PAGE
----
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Family Law Agreements: Effective Drafting Requires Experience and Precision By A Family Law Lawyer

A Marital Settlement Agreement (MSA) can be a useful tool or a serious problem for one or both parties upon being finalized by the Court in a Final Order. The Family Law Lawyer must take great care in the drafting.

Many people are surprised by the length and detail of a well-drafted MSA.  Another frequent surprise:  the unintended, and often unfair, consequences of drafting errors made by a Family Law Lawyer for a client who thought their MSA represented a fair deal.

Consider this example involving division of retirement monies:

In an unpublished opinion on June 3, 2015 in Marshall v. Marshall, the South Carolina Supreme Court ruled on the division of 2 retirement accounts that were in dispute. The Marshalls had agreed that they would “equally divide husband’s Bechtel Pension and 401(k) account”.

It seems clear that the Husband owned 2 different kinds of retirement accounts. Their 401(K) was a defined contribution plan and the Bechtel account was a pension. While the current value of a 401(K) can be determined by looking at a statement, the present value of a pension is more difficult to figure, but the Family Law Lawyer who drafted the agreement made no such distinction:

The Marshall’s Agreement effectuated the “equal” division of husband’s Bechtel Pension and 401(k) account by stating that “…the husband shall transfer the sum of $273,975.00 to the wife by virtue of either a Rollover IRA or a QDRO (Qualified Domestic Relations Order).”

The Family Law Lawyer did not identify anything in the Agreement specifying the account from which the funds would be transferred or if this sum represented an equal division of “…husband’s Bechtel Pension and 401(k) account”.

After receiving the 401(K) transfer, Wife’s lawyer then submitted another QDRO for division of the Bechtel pension. Husband objected and stated that the QDRO already submitted was all he was required to do by way of the Consent Order.  The Supreme Court agreed and stated that “(w)hen husband paid wife $273,975.00 by way of the rollover IRA, pursuant to the Consent Order, he satisfied his obligation under the March 28, 2005 Final Order. There is no basis for the QDRO and equity demands that it be vacated”.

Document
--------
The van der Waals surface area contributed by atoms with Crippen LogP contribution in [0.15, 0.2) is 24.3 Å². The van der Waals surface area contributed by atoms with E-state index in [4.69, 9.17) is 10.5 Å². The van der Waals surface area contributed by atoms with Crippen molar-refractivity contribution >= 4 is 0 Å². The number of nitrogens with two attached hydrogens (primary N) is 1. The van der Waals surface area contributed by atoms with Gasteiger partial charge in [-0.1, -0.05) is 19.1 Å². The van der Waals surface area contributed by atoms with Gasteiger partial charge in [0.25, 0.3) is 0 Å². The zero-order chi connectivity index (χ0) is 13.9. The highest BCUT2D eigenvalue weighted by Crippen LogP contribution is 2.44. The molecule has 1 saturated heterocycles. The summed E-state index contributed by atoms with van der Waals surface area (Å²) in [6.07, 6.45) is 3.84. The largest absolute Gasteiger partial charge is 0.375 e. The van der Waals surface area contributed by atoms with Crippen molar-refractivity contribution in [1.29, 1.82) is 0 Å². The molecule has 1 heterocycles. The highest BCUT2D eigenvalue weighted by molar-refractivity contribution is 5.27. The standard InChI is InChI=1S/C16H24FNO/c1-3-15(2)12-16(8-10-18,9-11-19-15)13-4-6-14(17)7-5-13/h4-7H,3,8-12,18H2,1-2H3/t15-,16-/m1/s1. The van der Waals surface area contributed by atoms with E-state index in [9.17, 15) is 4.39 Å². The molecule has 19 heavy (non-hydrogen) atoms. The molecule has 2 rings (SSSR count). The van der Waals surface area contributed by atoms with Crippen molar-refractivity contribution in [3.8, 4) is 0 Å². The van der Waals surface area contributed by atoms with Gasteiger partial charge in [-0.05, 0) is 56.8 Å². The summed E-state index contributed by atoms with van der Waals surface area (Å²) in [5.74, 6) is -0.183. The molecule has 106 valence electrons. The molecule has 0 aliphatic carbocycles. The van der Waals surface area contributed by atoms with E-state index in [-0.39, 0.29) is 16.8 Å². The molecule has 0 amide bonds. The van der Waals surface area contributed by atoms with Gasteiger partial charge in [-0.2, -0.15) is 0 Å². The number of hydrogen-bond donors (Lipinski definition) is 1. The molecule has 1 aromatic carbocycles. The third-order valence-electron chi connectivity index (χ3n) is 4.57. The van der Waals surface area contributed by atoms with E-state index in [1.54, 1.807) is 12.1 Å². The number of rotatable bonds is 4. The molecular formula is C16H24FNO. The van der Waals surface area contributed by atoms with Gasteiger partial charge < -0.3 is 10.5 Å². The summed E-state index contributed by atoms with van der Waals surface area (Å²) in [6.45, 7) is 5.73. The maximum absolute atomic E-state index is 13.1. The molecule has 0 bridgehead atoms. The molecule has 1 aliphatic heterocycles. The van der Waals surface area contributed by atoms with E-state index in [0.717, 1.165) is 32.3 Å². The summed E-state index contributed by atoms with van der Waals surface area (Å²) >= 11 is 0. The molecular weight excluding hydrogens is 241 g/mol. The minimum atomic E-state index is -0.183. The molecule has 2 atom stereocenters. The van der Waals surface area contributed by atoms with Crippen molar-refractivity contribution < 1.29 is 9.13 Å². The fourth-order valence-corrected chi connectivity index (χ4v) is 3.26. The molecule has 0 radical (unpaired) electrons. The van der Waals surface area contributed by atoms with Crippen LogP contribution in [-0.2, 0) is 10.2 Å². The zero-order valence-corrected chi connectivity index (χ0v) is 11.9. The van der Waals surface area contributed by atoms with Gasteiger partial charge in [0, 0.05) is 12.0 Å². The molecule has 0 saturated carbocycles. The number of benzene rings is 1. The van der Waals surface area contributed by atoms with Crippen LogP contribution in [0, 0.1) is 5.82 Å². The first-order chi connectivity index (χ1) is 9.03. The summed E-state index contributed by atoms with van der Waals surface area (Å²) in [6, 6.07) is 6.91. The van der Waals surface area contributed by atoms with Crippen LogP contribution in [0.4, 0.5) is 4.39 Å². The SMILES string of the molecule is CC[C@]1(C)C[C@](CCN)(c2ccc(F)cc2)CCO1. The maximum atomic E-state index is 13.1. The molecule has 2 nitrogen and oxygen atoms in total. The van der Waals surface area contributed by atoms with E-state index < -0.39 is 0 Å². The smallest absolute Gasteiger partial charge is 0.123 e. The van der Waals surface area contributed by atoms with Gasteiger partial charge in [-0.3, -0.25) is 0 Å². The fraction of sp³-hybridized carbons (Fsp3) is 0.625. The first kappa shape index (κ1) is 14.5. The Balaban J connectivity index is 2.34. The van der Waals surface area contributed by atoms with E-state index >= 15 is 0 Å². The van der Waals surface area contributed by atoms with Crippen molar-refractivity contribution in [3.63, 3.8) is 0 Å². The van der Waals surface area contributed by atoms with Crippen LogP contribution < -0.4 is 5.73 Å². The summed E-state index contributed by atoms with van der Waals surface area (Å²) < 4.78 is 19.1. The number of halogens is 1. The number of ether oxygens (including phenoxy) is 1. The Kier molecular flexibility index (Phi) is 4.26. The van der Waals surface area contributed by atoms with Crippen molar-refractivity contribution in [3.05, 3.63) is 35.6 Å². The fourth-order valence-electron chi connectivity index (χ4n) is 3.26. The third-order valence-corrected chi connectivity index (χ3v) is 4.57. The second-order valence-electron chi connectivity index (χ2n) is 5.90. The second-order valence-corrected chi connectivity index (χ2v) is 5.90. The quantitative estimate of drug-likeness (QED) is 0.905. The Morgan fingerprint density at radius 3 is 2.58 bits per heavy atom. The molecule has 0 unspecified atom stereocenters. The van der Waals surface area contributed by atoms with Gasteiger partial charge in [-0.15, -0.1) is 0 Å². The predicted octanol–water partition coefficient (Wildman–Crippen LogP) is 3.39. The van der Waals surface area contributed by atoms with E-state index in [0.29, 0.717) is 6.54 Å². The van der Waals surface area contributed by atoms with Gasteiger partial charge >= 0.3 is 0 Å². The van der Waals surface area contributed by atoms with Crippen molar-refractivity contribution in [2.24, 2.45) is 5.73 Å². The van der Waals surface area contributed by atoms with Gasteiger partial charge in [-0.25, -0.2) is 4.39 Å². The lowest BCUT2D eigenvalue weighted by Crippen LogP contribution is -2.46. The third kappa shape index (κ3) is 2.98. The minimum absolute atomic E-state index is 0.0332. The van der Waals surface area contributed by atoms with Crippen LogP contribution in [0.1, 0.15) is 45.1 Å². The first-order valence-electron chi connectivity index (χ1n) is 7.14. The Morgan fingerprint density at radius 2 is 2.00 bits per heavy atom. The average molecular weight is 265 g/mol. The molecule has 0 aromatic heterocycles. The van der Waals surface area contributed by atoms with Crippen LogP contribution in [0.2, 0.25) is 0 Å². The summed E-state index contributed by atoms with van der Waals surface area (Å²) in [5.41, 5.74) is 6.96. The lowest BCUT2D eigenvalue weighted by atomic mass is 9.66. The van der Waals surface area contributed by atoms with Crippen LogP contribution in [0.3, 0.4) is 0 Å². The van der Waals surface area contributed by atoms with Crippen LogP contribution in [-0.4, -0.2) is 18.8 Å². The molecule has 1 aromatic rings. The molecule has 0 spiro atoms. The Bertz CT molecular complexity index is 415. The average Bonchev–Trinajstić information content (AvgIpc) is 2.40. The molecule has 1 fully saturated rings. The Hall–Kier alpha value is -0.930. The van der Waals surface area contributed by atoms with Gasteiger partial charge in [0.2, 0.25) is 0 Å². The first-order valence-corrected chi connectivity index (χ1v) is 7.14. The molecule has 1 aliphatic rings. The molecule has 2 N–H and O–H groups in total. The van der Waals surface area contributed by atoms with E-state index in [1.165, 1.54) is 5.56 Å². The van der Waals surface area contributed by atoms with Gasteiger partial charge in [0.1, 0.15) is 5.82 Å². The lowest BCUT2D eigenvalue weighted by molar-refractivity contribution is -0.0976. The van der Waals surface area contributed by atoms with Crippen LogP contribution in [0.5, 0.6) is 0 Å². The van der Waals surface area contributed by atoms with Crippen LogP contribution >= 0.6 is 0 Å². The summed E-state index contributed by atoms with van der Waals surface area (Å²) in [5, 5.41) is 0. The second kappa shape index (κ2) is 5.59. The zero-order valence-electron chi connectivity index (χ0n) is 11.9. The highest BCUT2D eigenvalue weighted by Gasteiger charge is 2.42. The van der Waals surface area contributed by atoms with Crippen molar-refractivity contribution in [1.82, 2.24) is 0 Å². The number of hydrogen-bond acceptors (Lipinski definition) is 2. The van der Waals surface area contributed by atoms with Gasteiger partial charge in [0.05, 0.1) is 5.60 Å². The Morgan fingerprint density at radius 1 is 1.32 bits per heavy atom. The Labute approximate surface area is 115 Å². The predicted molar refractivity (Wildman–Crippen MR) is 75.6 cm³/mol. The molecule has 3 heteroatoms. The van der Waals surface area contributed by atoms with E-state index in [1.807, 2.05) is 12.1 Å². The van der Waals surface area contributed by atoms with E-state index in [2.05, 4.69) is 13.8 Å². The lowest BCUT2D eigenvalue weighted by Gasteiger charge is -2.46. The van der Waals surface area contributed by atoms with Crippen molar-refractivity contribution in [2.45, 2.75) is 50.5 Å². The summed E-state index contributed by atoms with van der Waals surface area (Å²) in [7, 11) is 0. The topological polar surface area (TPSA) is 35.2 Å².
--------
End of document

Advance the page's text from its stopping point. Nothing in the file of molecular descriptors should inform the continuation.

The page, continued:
In effect, Wife lost half the value of Husband’s Bechtel pension because the Consent Order did not clearly identify the accounts to be divided and how the division would be accomplished.  MSAs, especially those including division of retirement accounts, must include clear identification of each asset and precise instructions for disposition of each.

How much did Ms. Marshall lose here?  To know that, we would multiply the amount of the monthly annuity (that she would have received from the Bechtel pension) by the number of months in her life expectancy.  Half of a pension, or monthly annuity for life, is not usually something you want to leave on the table.

Family Law clients are particularly vulnerable to problems from drafting errors.  Usually they are evaluating and deciding questions they have never before considered. Experience is a great teacher, and usually it is the attorney who has experience with multiple divorces, not the client.  Drafting can have positive or negative consequences on issues of custody and communication as well as finances. The attorney must ensure that the MSA is clear and specific.  All parties should be able to read and understand the document (with some guidance) and no question should go unanswered.

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